How to Turn OFF Structured References in Excel Table Formulas - Excel Campus
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How to Turn OFF Structured References in Excel Table Formulas

Excel Tables use a new type of formula notation called structured references.  Instead of referencing individual cell addresses, formulas in Tables reference the column names.  These new formulas are called structured reference formulas.

The structured references take some time to learn and get used to.  If you don’t like the Table formulas then you can turn them off.

table-formula-references-can-be-turned-off-example

This can be done in the Excel Options Window.

Here are the instructions to turn Structured References (Table Formulas) Off:

  1. Click File > Options in Excel.
  2. Click the Formulas option on the left side menu.
  3. In the Working with Formulas section, uncheck the box that says “Use table names in formulas”.
  4. Press OK.

turn-excel-table-formulas-structured-references-off

When you are editing or creating a formula and select a cell or range inside a Table, the regular cell address (A1) referencing will be used instead of the structured references.

There are a few important things to note about this setting.

  • Any existing formulas that contain structured reference will NOT be changed.  This only applies to new formulas or formulas that you edit.
  • This an application level setting.  That means it applies to all workbooks that you work on.  The setting does not travel with your workbooks.  If you send your file to a co-worker and they have the setting turned on, then they will see structured references in their formulas.  They also have to turn the “use table names in formulas” setting off on their computer.

I really like structured references and I personally think they make formulas easier to read and write.  However, I also think they are the biggest barrier to using Tables.  A lot of users see these formulas for the first time, don’t like them, and don’t use Tables because of it.  This is unfortunate because Tables are an extremely useful and powerful tool in Excel that can save us a lot of time.

I have a full video on a Beginner’s Guide to Excel Tables that explains all of the great benefits of using Tables.

excel-tables-video-thumb

I learned this tip from my good friend Zack Barrasse at ExcelTables.com.  Zack literally wrote the book on Tables.  Check it out (Amazon link) if you want to learn more about this awesome feature of Excel.

Excel Tables eBook - Zack Barresse - Kevin Jones

I also have a free 3-part video series on the Lookup Formulas like VLOOKUP and INDEX/MATCH.  Using structured references with the lookup formulas can really save us a lot of time and help prevent errors.

lookup-formulas-video-thumbnail-480x287

Please leave a comment below with any questions.  Thanks!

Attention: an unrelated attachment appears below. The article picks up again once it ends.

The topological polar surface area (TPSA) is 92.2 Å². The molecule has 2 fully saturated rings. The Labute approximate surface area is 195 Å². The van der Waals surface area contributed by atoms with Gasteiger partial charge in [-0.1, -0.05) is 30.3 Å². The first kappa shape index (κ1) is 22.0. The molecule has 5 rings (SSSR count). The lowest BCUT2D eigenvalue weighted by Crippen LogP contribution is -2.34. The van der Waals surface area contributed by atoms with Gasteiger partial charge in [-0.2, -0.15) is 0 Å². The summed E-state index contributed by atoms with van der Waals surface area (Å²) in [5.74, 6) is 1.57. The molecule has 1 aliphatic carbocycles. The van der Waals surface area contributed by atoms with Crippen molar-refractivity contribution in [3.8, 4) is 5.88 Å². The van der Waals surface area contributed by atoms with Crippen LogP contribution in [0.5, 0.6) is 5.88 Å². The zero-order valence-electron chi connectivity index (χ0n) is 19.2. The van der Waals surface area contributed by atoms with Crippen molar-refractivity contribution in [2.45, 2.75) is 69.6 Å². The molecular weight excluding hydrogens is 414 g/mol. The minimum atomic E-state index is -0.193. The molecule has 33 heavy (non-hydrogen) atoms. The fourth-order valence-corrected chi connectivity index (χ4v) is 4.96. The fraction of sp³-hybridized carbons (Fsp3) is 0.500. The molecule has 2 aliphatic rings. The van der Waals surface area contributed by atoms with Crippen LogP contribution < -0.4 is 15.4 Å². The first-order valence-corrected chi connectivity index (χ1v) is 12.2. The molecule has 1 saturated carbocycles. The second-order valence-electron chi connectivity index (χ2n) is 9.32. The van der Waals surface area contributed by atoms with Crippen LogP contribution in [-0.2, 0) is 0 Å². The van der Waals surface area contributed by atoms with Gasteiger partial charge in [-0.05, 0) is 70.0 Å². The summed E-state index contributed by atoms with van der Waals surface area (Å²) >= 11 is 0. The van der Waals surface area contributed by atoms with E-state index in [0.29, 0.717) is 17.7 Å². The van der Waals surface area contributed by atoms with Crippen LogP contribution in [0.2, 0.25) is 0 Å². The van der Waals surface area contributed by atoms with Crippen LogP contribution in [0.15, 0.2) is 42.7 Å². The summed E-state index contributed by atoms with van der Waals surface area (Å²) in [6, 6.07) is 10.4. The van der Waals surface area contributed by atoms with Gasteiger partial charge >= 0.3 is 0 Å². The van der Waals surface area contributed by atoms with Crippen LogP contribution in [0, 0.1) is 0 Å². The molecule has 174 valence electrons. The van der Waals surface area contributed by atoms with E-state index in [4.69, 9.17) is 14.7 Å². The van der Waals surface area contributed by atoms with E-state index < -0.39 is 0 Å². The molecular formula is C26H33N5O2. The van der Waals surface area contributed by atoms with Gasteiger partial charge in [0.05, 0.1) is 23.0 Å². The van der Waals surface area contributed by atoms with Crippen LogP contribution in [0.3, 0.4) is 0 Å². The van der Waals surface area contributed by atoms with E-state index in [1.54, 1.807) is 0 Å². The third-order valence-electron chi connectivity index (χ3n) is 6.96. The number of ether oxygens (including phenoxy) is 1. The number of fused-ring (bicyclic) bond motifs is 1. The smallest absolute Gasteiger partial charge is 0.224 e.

Jon Acampora
 

Welcome to Excel Campus! I am excited you are here.
My name is Jon and my goal is to help you learn Excel to save time with your job and advance in your career.
I’ve been an avid Excel user and VBA developer for 10+ years. I am also a Microsoft MVP.
I try to learn something new everyday, and want to share this knowledge with you to help you improve your skills. When I’m not looking at spreadsheets, I get outdoors and surf. :) more about me

Click Here to Leave a Comment Below 10 comments
Pablo Silva - November 9, 2017

Thank you very much!! This was exactly what I was looking on the internet!

Reply
leon - August 23, 2017

Hi Jon
Table formulas always have a problem being at the bottom of the column. When i refresh my data from the SQL DB the formulas do not refresh accordibly to keep the table content of rows or gets wiped with the new number of rows
Putting it top of column it does not refresh to the ful
l row content

Reply
Sudhakar - August 23, 2017

I will not stop thanking you for your knowledge improving posts. this article and others like it is just a great work.

Thanks

Reply
Geard - August 23, 2017

Thanks Jon.
Does this mean that the formula will still get adjusted automatically when new data is added to the table as it does with the structured references?

Reply
Robert (Bob) Keene - August 23, 2017

Thank you so very much for making all the EXCEL clues readily available to us. They are truely outstanding resources…!!!

Reply
Uche Uche - August 23, 2017

I will not stop thanking you for your knowledge improving posts. this article and others like it is just a great work.

Thanks.

Reply
Sarmad - August 23, 2017

Jon Acampora (Good Day)
I want to ask some different.

After installing FUZZY LOOKUP EXE. & RUN but Fuzzy lookup not run in my system and other system, so what can i do?

What is the shortcut key of text or background color selection in excel I know Alt HH and other but i want to know short cut or create shortcut for text / background color choosing…

Hope u advise us.

Kind Regards
Sarmad

Reply
Col Delane - August 23, 2017

Hi Jon
I’m trying to get used to structured references, but it’s a bit of a love-hate relationship as there are a few significant disadvantages of Tables that really annoy me:
1. you can’t use a formula to generate the column heading (which then becomes the Table field name) – it must be a string (even entered numbers get converted to a string!)
2. formulas that reference a Table (at any level) become a bit lengthy & unwieldy because of the additional qualifying references (e.g. Table1[MyFieldName])
3. Whilst you can enter a structured reference to define the “Applies to” range in Conditional Formatting rules, that definition gets automatically converted to individual cell addresses (e.g. $A$1:$B$5)

Regards
Col

Reply
Mike - January 11, 2017

Thank you!!!! These table references were driving me nuts!!!

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